Kushan
emperor Vima Kadphises
Vima Kadphises
may have embraced Saivism
Saivism
(a sect of Hinduism), as surmised by coins minted during the period. The following Kushan
Kushan
emperors represented a wide variety of faiths including Zoroastrianism, Buddhism, and possibly Saivism. The rule of the Kushans
Kushans
linked the seagoing trade of the Indian Ocean with the commerce of the Silk Road
Silk Road
through the long-civilized Indus Valley. At the height of the dynasty, the Kushans
Kushans
loosely ruled a territory that extended to the Aral Sea
Aral Sea
through present-day Uzbekistan, Afghanistan, and Pakistan
Pakistan
into northern India. The loose unity and comparative peace of such a vast expanse encouraged long-distance trade, brought Chinese silks to Rome, and created strings of flourishing urban centers. Territorial expansion[edit]

Kushan
Kushan
king or prince, Greco-Buddhist art
Greco-Buddhist art
of Gandhara, 2nd-3rd century CE.

Rosenfield notes that archaeological evidence of a Kushan
Kushan
rule of long duration is present in an area stretching from Surkh Kotal, Begram, the summer capital of the Kushans, Peshawar, the capital under Kanishka
Kanishka
I, Taxila, and Mathura, the winter capital of the Kushans.[37] Other areas of probable rule include Khwarezm[37] Kausambi (excavations of Allahabad University),[37] Sanchi
Sanchi
and Sarnath (inscriptions with names and dates of Kushan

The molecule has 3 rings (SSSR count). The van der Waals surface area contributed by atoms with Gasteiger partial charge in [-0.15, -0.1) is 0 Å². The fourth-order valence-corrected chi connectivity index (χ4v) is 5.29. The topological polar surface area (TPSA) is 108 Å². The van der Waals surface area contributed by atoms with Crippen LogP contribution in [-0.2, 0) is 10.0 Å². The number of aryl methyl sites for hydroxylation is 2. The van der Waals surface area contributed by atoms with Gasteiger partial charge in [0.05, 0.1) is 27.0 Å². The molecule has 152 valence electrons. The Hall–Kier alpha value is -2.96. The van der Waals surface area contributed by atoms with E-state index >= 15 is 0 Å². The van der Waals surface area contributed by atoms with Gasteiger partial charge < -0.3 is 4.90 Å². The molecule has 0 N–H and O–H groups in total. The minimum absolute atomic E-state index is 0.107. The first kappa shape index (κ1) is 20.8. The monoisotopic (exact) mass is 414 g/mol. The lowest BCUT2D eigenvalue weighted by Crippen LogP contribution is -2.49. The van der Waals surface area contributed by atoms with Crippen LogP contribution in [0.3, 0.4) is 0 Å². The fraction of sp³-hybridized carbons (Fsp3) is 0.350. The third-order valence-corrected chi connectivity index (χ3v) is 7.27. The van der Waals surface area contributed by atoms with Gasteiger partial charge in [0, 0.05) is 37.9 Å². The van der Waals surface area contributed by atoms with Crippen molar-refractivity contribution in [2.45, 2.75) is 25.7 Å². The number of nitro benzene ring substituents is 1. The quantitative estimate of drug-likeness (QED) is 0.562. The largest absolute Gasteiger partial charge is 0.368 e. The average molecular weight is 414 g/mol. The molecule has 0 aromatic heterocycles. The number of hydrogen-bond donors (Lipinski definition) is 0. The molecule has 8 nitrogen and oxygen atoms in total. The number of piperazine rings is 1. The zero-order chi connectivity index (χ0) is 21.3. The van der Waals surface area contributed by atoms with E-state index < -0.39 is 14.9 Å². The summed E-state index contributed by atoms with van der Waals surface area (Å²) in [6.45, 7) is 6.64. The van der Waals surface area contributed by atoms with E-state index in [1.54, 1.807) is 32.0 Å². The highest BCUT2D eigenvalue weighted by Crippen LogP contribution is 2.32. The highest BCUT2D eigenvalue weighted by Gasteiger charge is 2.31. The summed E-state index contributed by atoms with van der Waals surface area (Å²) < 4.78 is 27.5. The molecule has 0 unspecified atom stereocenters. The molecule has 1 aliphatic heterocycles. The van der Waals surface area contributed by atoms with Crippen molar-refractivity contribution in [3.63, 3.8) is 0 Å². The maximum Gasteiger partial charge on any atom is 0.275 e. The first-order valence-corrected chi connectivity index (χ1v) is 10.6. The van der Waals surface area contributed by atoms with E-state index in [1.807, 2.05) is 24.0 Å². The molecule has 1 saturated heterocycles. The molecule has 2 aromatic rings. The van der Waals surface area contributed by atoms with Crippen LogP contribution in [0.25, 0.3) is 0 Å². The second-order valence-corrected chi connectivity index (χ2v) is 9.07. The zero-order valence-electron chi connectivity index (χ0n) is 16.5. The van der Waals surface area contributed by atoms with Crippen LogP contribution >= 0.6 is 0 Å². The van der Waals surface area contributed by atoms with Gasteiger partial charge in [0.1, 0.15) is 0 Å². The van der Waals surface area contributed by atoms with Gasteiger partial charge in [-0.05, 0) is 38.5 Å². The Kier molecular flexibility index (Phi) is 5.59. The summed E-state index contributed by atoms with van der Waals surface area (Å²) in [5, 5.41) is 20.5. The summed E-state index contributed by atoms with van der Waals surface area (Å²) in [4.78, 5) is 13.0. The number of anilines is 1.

Kushan
kings),[37] Malwa
Malwa
and Maharashtra,[38] Odisha
Odisha
(imitation of Kushan
Kushan
coins, and large Kushan hoards).[37]

Remains of a Kushan
Kushan
fortress in Sirsukh, Pakistan.

Kushan
Kushan
invasions in the 1st century CE had been given as an explanation for the migration of Indians from the Indian Subcontinent toward Southeast Asia
Southeast Asia
according to proponents of a Greater India theory by 20th-century Indian nationalists. However, there is no evidence to support this hypothesis.[39] The recently discovered Rabatak inscription
Rabatak inscription
confirms the account of the Hou Hanshu, Weilüe, and inscriptions dated early in the Kanishka era (incept probably 127 CE), that large Kushan
Kushan
dominions expanded into the heartland of northern India
India
in the early 2nd century CE. The lines 4 to 7 of the inscription[40] describe the cities which were under the rule of Kanishka, among which six names are identifiable: Ujjain, Kundina, Saketa, Kausambi, Pataliputra, and Champa (although the text is not clear whether Champa was a possession of Kanishka